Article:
Imperial China, The Yangtze River & Tibet
May, 2007 an OAT Tour


An Overnight in Chengdu

ATM's are plentiful but this one gave me a counterfit bill.

We arrived in Chengdu, population 9 million, late in the afternoon after our bus trip from Chongqing. Chengdu is a very modern city known for its gardens filled with hibiscus bushes and teahouses. We need to restock some camera supplies and everything was available. I bought a 2 gig compact flash card for my camera - made in Taiwan. I also logged on to the Internet in the electronics store and was able to look at my web page. I guess this means people in China can read this documentary. Or, maybe by now the Chinese government has blocked it out.

Chengdu first became a capital city during the Three Kingdoms (221 AD) after getting a reputation for its silk brocade and being the first to print paper money. Chengdu is now known as the city of the Hibiscus. It is located in the mountains loved by the Panda and it is always cool and overcast.

A modern city with modern traffic problems      Bikes are still a favored transportation

Transportation for a family of three      A modern city with lots of electronic stores

I logged on to my web page from one of these computers      All the latest electronic equipment; everyone has cell phones - China can't go back

Statue in the garden of our hotel      We are quickly reminded this is location of the Panda Center

Our restaurant for dinner      Shrine to Confucus inside our restaurant

At 6:30 a.m. we are at the airport for a flight to Lhasa, Tibet      Modern aircraft

  • Continue to follow our Journey as we fly to Lhasa, Tibet

  • The Panda Research Center

          For a small donation I get my picture taken with a juvinile panda

    The Giant Panda

    We returned to Chengdu after three days in Lhasa, Tibet. This time we visited the famous Panda Research Center. Breeding programs in China, and other zoos around the world, are trying to save the population of 1,200 from extinction. The rare giant panda can now only be found in wild in 12 reserves dedicated to panda preservation in the mountains around Chengdu. It is ironic that the Panda lives on a plant, bamboo leaves, which has so little nutrients that nothing else eats it. Most of the time the Panda sleeps in order to conserve energy. Now its food source is threatened as the areas are carved up by human development.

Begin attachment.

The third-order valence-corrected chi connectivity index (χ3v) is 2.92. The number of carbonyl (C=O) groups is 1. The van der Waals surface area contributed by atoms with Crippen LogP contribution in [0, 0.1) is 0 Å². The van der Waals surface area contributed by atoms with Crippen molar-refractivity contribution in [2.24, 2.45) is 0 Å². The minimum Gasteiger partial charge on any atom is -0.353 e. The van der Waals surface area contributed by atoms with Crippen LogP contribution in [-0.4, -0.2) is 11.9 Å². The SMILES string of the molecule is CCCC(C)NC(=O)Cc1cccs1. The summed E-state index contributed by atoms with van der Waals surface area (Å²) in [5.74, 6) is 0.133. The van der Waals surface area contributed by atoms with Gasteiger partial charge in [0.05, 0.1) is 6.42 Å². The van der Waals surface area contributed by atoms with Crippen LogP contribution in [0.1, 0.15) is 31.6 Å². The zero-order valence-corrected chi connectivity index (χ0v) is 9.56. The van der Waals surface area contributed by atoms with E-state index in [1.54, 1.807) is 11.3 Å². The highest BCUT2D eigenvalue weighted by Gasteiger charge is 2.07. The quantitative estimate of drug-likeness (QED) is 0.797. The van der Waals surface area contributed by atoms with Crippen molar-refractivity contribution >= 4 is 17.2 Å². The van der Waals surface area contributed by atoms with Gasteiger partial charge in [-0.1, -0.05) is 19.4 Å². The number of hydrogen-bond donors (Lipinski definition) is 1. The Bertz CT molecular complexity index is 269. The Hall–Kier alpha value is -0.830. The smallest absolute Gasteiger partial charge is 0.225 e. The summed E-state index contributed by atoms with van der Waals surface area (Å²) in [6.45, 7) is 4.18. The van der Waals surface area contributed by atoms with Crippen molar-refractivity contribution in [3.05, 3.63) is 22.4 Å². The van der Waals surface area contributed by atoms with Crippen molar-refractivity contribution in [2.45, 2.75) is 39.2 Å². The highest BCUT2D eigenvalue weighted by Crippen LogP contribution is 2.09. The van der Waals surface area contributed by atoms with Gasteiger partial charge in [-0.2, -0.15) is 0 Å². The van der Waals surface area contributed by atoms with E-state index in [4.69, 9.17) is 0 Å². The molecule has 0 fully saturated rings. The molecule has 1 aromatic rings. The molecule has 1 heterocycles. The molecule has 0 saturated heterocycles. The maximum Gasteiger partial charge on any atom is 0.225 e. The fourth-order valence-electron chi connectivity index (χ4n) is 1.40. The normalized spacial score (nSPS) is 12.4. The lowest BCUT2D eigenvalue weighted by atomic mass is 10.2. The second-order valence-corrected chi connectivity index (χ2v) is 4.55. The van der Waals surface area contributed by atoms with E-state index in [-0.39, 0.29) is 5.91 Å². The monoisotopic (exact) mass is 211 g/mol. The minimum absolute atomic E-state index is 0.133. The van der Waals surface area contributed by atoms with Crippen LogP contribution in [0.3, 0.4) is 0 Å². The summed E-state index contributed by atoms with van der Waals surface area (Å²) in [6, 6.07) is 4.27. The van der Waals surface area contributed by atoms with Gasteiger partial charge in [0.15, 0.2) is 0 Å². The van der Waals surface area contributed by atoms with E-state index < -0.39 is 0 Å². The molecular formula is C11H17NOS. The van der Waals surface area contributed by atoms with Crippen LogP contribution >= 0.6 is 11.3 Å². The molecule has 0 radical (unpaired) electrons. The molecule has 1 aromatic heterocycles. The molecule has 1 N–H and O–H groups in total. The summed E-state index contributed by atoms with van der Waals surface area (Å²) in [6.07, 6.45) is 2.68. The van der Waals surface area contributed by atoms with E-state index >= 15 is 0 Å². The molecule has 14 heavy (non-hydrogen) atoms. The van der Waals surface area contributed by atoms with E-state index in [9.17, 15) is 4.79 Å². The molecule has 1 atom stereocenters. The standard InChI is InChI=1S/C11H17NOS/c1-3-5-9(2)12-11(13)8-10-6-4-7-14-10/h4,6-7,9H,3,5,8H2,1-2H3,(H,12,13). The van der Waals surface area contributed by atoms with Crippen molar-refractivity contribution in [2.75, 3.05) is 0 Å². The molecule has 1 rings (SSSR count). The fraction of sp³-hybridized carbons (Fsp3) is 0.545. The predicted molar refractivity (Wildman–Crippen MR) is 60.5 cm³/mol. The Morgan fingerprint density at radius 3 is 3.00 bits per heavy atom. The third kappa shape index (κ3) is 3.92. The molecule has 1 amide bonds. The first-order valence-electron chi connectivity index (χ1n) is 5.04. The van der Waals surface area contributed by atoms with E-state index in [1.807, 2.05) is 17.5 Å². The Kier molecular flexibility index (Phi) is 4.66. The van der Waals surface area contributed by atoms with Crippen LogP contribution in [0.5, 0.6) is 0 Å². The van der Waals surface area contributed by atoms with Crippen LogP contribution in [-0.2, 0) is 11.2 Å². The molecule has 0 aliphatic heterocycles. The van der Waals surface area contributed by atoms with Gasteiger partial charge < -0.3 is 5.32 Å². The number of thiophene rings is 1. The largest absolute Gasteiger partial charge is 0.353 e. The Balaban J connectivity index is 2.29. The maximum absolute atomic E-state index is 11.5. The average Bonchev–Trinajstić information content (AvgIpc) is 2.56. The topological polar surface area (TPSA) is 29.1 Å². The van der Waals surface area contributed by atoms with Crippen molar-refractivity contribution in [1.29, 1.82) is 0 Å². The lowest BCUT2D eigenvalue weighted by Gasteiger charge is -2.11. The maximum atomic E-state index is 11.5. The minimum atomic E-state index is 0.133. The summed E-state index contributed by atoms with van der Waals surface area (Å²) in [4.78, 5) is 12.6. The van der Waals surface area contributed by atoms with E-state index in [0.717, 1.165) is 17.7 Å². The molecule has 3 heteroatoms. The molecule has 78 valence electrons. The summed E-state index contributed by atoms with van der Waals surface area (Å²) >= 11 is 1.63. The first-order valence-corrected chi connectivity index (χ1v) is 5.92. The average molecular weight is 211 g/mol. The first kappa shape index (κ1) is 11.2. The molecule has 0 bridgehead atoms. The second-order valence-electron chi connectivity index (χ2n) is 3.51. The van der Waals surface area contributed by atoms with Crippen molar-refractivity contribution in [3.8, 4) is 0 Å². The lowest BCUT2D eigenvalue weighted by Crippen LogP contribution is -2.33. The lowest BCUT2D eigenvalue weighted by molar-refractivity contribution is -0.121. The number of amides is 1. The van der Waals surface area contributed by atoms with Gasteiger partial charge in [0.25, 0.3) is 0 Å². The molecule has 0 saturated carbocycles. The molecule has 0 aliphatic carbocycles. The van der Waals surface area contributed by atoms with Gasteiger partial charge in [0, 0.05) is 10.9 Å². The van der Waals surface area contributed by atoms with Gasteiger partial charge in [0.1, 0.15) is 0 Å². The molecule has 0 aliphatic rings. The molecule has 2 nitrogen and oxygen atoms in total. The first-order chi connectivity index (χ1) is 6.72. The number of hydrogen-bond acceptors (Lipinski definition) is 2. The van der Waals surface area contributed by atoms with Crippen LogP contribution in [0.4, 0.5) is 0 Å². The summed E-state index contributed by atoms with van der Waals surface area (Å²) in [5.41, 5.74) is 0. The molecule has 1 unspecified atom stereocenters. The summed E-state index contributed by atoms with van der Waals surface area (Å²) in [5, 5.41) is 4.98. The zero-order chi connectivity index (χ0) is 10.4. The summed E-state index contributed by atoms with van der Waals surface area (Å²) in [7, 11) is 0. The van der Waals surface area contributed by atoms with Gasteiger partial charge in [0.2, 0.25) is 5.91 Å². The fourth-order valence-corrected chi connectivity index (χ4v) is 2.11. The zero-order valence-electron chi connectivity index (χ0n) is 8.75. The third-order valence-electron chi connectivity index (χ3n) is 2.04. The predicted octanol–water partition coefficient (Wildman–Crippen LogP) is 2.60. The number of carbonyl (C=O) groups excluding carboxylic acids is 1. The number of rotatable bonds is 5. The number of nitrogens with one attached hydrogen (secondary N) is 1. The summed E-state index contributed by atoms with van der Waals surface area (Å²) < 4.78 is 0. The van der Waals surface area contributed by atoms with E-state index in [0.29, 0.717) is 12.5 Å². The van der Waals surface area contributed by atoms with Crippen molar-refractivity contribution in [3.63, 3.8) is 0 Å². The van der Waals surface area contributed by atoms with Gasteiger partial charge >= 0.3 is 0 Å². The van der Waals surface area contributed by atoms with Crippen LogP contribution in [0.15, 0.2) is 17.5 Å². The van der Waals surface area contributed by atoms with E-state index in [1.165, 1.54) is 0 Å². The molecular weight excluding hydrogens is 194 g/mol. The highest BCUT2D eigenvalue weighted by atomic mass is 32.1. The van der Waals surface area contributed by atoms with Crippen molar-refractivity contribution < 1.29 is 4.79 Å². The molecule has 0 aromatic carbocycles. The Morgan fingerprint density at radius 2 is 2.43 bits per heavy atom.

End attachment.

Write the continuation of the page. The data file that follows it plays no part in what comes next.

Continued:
Pandas in the wild live a solitary existence in clearly defined territory marked by scent. Pandas are not prolific breeders and only have a brief breeding window. The panda baby weighs just 3 1/2 oz. at birth and are carried by the mother for 90 days and stays with her for up to three years. The panda's paw is modified into a sort of opposable "thumb" that helps grasp bamboo stems.

    Naturally, suveiners for sale tell us we are close      Statue at the gate to the Research Center

    We are excited at our first sightings of the panda.      All they do is eat....

    ...and eat...      ... and then they sleep.

    How can you not take their picture?     

    One of handlers gives you an idea of the size of a juvenile panda      My feet and hands were covered in plastic so I couldn't contaminate the panda

    You give your camera to the handler and he takes the pictures      The handlers knew how to take pictures and they took a dozen poses

    The baby pandas were really playful      Just like any two year old child

    Just give him a ball      The red panda is also a unique spicies

    The question is whether the red panda is a bear or a racoon.

  • Continue with us as we fly to Hong Kong

  • Index to all China 2007 Advantures:

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    This page was created by Bob "Belli" Frazee

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